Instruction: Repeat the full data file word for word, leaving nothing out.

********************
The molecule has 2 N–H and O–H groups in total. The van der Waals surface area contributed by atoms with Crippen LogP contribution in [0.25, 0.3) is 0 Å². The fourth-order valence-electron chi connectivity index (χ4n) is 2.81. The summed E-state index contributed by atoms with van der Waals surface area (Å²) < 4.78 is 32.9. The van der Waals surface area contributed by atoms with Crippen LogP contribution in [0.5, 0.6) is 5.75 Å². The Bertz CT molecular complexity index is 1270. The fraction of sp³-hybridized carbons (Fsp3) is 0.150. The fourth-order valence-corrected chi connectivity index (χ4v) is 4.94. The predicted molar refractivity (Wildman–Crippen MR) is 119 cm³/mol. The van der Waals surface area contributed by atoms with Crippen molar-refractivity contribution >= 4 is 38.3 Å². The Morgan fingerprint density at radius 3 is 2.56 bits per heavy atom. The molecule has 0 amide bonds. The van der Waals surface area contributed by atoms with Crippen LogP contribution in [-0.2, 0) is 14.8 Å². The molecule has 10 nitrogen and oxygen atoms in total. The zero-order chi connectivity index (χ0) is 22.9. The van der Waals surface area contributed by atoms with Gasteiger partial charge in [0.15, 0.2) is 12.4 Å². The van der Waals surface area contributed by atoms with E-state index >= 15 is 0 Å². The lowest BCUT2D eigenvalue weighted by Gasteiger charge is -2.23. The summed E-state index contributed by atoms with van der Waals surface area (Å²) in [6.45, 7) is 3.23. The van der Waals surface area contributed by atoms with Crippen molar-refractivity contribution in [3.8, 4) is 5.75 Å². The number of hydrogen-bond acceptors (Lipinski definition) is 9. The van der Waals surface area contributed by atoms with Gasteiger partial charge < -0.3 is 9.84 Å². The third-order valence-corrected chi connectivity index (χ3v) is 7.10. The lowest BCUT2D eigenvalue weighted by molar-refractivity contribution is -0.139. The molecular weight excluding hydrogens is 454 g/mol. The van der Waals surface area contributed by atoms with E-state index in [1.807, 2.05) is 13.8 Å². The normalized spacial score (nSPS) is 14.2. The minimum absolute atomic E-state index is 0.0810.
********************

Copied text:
The molecule has 2 N–H and O–H groups in total. The van der Waals surface area contributed by atoms with Crippen LogP contribution in [0.25, 0.3) is 0 Å². The fourth-order valence-electron chi connectivity index (χ4n) is 2.81. The summed E-state index contributed by atoms with van der Waals surface area (Å²) < 4.78 is 32.9. The van der Waals surface area contributed by atoms with Crippen LogP contribution in [0.5, 0.6) is 5.75 Å². The Bertz CT molecular complexity index is 1270. The fraction of sp³-hybridized carbons (Fsp3) is 0.150. The fourth-order valence-corrected chi connectivity index (χ4v) is 4.94. The predicted molar refractivity (Wildman–Crippen MR) is 119 cm³/mol. The van der Waals surface area contributed by atoms with Crippen molar-refractivity contribution >= 4 is 38.3 Å². The Morgan fingerprint density at radius 3 is 2.56 bits per heavy atom. The molecule has 0 amide bonds. The van der Waals surface area contributed by atoms with Crippen LogP contribution in [-0.2, 0) is 14.8 Å². The molecule has 10 nitrogen and oxygen atoms in total. The zero-order chi connectivity index (χ0) is 22.9. The van der Waals surface area contributed by atoms with Gasteiger partial charge in [0.15, 0.2) is 12.4 Å². The van der Waals surface area contributed by atoms with E-state index >= 15 is 0 Å². The lowest BCUT2D eigenvalue weighted by Gasteiger charge is -2.23. The summed E-state index contributed by atoms with van der Waals surface area (Å²) in [6.45, 7) is 3.23. The van der Waals surface area contributed by atoms with Crippen molar-refractivity contribution in [3.8, 4) is 5.75 Å². The number of hydrogen-bond acceptors (Lipinski definition) is 9. The van der Waals surface area contributed by atoms with Gasteiger partial charge < -0.3 is 9.84 Å². The third-order valence-corrected chi connectivity index (χ3v) is 7.10. The lowest BCUT2D eigenvalue weighted by molar-refractivity contribution is -0.139. The molecular weight excluding hydrogens is 454 g/mol. The van der Waals surface area contributed by atoms with E-state index in [1.807, 2.05) is 13.8 Å². The normalized spacial score (nSPS) is 14.2. The minimum absolute atomic E-state index is 0.0810.